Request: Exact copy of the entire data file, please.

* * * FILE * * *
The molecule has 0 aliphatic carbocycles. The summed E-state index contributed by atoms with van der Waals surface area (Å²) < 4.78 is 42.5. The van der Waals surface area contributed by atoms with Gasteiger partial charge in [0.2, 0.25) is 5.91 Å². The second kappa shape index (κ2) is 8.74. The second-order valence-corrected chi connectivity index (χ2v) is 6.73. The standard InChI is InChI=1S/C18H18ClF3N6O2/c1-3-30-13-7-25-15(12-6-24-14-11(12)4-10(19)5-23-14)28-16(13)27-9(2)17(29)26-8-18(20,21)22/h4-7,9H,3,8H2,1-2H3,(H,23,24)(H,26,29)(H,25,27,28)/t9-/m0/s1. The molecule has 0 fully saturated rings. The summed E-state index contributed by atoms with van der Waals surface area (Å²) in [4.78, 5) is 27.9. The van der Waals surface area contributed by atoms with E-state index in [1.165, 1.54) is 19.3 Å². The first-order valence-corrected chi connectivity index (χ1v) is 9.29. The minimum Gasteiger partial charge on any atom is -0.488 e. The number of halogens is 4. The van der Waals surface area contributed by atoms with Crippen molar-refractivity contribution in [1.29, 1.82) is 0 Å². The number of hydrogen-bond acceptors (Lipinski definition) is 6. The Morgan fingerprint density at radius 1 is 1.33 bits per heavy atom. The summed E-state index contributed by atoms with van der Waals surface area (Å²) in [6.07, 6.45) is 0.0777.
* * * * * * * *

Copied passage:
The molecule has 0 aliphatic carbocycles. The summed E-state index contributed by atoms with van der Waals surface area (Å²) < 4.78 is 42.5. The van der Waals surface area contributed by atoms with Gasteiger partial charge in [0.2, 0.25) is 5.91 Å². The second kappa shape index (κ2) is 8.74. The second-order valence-corrected chi connectivity index (χ2v) is 6.73. The standard InChI is InChI=1S/C18H18ClF3N6O2/c1-3-30-13-7-25-15(12-6-24-14-11(12)4-10(19)5-23-14)28-16(13)27-9(2)17(29)26-8-18(20,21)22/h4-7,9H,3,8H2,1-2H3,(H,23,24)(H,26,29)(H,25,27,28)/t9-/m0/s1. The molecule has 0 fully saturated rings. The summed E-state index contributed by atoms with van der Waals surface area (Å²) in [4.78, 5) is 27.9. The van der Waals surface area contributed by atoms with E-state index in [1.165, 1.54) is 19.3 Å². The first-order valence-corrected chi connectivity index (χ1v) is 9.29. The minimum Gasteiger partial charge on any atom is -0.488 e. The number of halogens is 4. The van der Waals surface area contributed by atoms with Crippen molar-refractivity contribution in [1.29, 1.82) is 0 Å². The number of hydrogen-bond acceptors (Lipinski definition) is 6. The Morgan fingerprint density at radius 1 is 1.33 bits per heavy atom. The summed E-state index contributed by atoms with van der Waals surface area (Å²) in [6.07, 6.45) is 0.0777.